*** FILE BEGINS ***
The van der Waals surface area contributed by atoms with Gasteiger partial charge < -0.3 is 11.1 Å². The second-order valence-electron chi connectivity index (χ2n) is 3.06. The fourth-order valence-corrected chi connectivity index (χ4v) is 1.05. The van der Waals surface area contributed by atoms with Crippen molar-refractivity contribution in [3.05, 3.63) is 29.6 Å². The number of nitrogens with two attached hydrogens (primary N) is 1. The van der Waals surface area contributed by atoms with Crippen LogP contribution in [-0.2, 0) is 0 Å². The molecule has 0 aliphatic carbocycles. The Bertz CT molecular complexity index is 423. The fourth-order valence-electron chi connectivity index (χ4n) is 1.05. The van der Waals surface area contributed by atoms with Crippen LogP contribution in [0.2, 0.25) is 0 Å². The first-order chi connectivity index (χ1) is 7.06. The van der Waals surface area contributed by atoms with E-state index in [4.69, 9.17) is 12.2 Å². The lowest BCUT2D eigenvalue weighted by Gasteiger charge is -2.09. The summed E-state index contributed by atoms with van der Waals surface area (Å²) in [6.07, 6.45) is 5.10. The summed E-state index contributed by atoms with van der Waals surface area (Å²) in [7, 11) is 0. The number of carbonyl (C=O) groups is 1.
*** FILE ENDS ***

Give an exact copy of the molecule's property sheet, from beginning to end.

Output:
The van der Waals surface area contributed by atoms with Gasteiger partial charge < -0.3 is 11.1 Å². The second-order valence-electron chi connectivity index (χ2n) is 3.06. The fourth-order valence-corrected chi connectivity index (χ4v) is 1.05. The van der Waals surface area contributed by atoms with Crippen molar-refractivity contribution in [3.05, 3.63) is 29.6 Å². The number of nitrogens with two attached hydrogens (primary N) is 1. The van der Waals surface area contributed by atoms with Crippen LogP contribution in [-0.2, 0) is 0 Å². The molecule has 0 aliphatic carbocycles. The Bertz CT molecular complexity index is 423. The fourth-order valence-electron chi connectivity index (χ4n) is 1.05. The van der Waals surface area contributed by atoms with Crippen LogP contribution in [0.2, 0.25) is 0 Å². The first-order chi connectivity index (χ1) is 7.06. The van der Waals surface area contributed by atoms with E-state index in [4.69, 9.17) is 12.2 Å². The lowest BCUT2D eigenvalue weighted by Gasteiger charge is -2.09. The summed E-state index contributed by atoms with van der Waals surface area (Å²) in [6.07, 6.45) is 5.10. The summed E-state index contributed by atoms with van der Waals surface area (Å²) in [7, 11) is 0. The number of carbonyl (C=O) groups is 1.